Eggs Iscariot

17 Dec

While going home includes many pleasures (copious cable television and catching up with people that seemed worlds apart), one thing I consistently enjoy is the five-star, fully outfitted atmosphere known as the home kitchen. Every possible spark of inspiration can get addressed with a single-use kitchen appliance or random ingredient. It’s that time of year where I feel compulsively ambitious about one particular field. Last year, I was obsessed with how to layout my newly vacated room. I think I certainly have more resources to actually do something with all of the ideas.

Such is the story of the Eggs Iscariot, my take on the classic Eggs Benedict.

It’s a poached egg over a swiss cheese English Muffin. The sauce is a blackberry gastrique.

I actually really wanted to learn how to both really poach eggs (instead of just microwaving them in ramekins) and make some gastrique sauce. Without having to spend time filling out school bills or read some tome by a guy that’s been dead since before my great-great-great grandfather was born, I got to try my hand at making the sauce, which was just as fun as it sounded.

A gastrique is a sort of reduction sauce that goes through different consistencies and smells throughout its creation. Really cool.

I took some sugar and water and let the sugar caramelize. This took a while but looked really awesome: from looking like “wet sand” to a coffee-like soup.

My photography doesn’t really do it justice (maybe that’s what I should be getting ambitious about….)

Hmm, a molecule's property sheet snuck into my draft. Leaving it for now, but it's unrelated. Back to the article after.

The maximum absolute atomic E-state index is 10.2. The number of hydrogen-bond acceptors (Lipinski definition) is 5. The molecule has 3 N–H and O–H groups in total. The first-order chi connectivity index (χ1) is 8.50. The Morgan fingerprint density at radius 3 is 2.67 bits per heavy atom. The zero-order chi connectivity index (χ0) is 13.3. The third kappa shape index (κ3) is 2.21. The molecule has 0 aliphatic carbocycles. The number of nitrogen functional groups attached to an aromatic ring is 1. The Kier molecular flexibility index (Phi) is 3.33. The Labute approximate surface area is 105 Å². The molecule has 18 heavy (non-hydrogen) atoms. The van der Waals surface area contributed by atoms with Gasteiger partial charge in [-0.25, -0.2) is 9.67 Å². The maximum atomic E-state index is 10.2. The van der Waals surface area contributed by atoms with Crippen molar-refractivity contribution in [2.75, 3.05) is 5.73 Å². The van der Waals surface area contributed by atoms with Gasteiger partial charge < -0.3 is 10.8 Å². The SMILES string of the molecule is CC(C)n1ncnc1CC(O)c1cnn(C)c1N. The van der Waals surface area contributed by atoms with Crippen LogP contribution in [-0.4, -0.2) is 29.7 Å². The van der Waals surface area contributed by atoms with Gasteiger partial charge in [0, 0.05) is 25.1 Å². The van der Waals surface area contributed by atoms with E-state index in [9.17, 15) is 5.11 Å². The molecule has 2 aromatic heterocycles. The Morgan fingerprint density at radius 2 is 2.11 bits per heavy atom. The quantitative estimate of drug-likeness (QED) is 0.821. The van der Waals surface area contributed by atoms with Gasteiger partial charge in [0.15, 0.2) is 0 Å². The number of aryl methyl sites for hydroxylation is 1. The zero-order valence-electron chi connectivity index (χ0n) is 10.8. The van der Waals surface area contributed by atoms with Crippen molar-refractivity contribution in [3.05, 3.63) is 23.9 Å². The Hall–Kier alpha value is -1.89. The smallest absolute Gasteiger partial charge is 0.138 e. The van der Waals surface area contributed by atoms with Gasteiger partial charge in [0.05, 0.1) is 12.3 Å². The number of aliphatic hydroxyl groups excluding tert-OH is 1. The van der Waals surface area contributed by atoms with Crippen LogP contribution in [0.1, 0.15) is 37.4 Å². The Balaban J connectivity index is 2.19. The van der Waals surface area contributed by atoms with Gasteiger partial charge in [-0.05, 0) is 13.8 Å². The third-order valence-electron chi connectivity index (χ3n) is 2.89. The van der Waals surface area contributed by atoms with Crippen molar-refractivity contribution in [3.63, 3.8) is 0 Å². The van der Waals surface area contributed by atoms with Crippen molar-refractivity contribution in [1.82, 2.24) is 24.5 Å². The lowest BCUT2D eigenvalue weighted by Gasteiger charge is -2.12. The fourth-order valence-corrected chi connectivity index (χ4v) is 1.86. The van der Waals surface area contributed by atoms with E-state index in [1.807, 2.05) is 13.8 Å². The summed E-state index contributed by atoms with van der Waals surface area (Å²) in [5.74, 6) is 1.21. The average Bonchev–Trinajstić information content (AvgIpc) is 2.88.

Anyways, you heat the sugar and water until bubbles form, then the sugar starts to crystallize, and then, after what seems like eternity, the bottom of the saucepan ices over bit by bit, sort of like The Day After Tomorrow.

At this point, I was enjoying the baked goods-like smell coming off of the pot, but had to wait for the sugar to brown.

Once the sugar browns (and it’s not impatient in doing that), you add whatever vinegar you want to get the flavor from. I used white wine vinegar, which works for more delicate stuff like poached or steamed stuff. The vinegar really pops and loads the kitchen with crazy aromas. The sugar dissolves again, and then I added the blackberries, which also sizzled and created some syrupy smells. I could eat that elixir stuff with a spoon or on top of anything….

http://www.chow.com/ingredients/5?tag=search_results;results_list

The poached egg was like a science experiment or creation of some alien. I cracked it into a cup and then poured it into some simmering gene bath.

It looked sort of weird, but after five minutes, this poached (not quite sure where the name comes from) egg was perfect. The white was like butter, and there was a little veil on top that could peel away.

This concoction with the treacherous name is totally worth the wait, and won’t steal the consul of Rome’s seat or sell the secrets of the American Revolution.

The adjectives just elongate. Blackberries were sweeeeet. The egg peeeeels.

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4 Responses to “Eggs Iscariot”

Trackbacks/Pingbacks

  1. Purely Pasta Carbonara « Table Scraps - December 4, 2011

    […] all was finished, I topped the pasta with a poached egg, something I’ve definitely had prior experience with. The important part of the poached egg is adding vinegar to the water and constantly circulating […]

  2. Brunching and Brooklyning: Birthdays are the Best « Table Scraps - June 12, 2012

    […] a smoked mozzarella burrata with a tomato sauce, fried egg, and bacon, and it’s their twist on the classic bacon, egg, and cheese combo. I settled on the “Marty” sandwich, named for Marty […]

  3. Shirred Eggs, Sir « Table Scraps - December 5, 2012

    […] Eggs Iscariot (previous recipe on Tom’s Table Scraps) […]

  4. “What’s A Cellar Door Without Gravy?” | Table Scraps - March 11, 2013

    […] Inspiration:, Bacon and gravy at Big Bad Breakfast in Oxford, Miss. (m.si.com), The Big Nasty at Hominy Grill (Travel Channel), and Eggs Iscariot. […]

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